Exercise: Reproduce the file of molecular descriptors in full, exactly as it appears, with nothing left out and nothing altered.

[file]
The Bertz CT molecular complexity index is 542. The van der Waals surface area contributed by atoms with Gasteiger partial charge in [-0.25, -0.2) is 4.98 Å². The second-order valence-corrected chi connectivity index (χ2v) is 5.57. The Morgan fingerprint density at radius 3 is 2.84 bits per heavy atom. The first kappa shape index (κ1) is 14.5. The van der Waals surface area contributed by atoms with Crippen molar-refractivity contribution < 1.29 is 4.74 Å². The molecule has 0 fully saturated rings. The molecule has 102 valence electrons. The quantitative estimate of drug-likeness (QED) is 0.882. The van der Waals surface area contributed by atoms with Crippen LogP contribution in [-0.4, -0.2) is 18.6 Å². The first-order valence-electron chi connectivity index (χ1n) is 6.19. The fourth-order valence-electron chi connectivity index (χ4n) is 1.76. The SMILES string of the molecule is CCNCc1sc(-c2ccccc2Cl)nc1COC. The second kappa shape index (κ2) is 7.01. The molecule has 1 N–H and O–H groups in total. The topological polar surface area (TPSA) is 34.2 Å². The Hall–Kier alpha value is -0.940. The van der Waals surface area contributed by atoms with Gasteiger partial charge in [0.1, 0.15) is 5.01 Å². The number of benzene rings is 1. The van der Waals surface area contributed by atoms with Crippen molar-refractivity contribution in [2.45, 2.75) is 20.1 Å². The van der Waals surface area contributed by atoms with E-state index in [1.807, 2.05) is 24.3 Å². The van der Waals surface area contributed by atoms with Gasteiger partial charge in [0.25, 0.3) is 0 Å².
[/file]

The Bertz CT molecular complexity index is 542. The van der Waals surface area contributed by atoms with Gasteiger partial charge in [-0.25, -0.2) is 4.98 Å². The second-order valence-corrected chi connectivity index (χ2v) is 5.57. The Morgan fingerprint density at radius 3 is 2.84 bits per heavy atom. The first kappa shape index (κ1) is 14.5. The van der Waals surface area contributed by atoms with Crippen molar-refractivity contribution < 1.29 is 4.74 Å². The molecule has 0 fully saturated rings. The molecule has 102 valence electrons. The quantitative estimate of drug-likeness (QED) is 0.882. The van der Waals surface area contributed by atoms with Crippen LogP contribution in [-0.4, -0.2) is 18.6 Å². The first-order valence-electron chi connectivity index (χ1n) is 6.19. The fourth-order valence-electron chi connectivity index (χ4n) is 1.76. The SMILES string of the molecule is CCNCc1sc(-c2ccccc2Cl)nc1COC. The second kappa shape index (κ2) is 7.01. The molecule has 1 N–H and O–H groups in total. The topological polar surface area (TPSA) is 34.2 Å². The Hall–Kier alpha value is -0.940. The van der Waals surface area contributed by atoms with Gasteiger partial charge in [0.1, 0.15) is 5.01 Å². The number of benzene rings is 1. The van der Waals surface area contributed by atoms with Crippen molar-refractivity contribution in [2.45, 2.75) is 20.1 Å². The van der Waals surface area contributed by atoms with E-state index in [1.807, 2.05) is 24.3 Å². The van der Waals surface area contributed by atoms with Gasteiger partial charge in [0.25, 0.3) is 0 Å².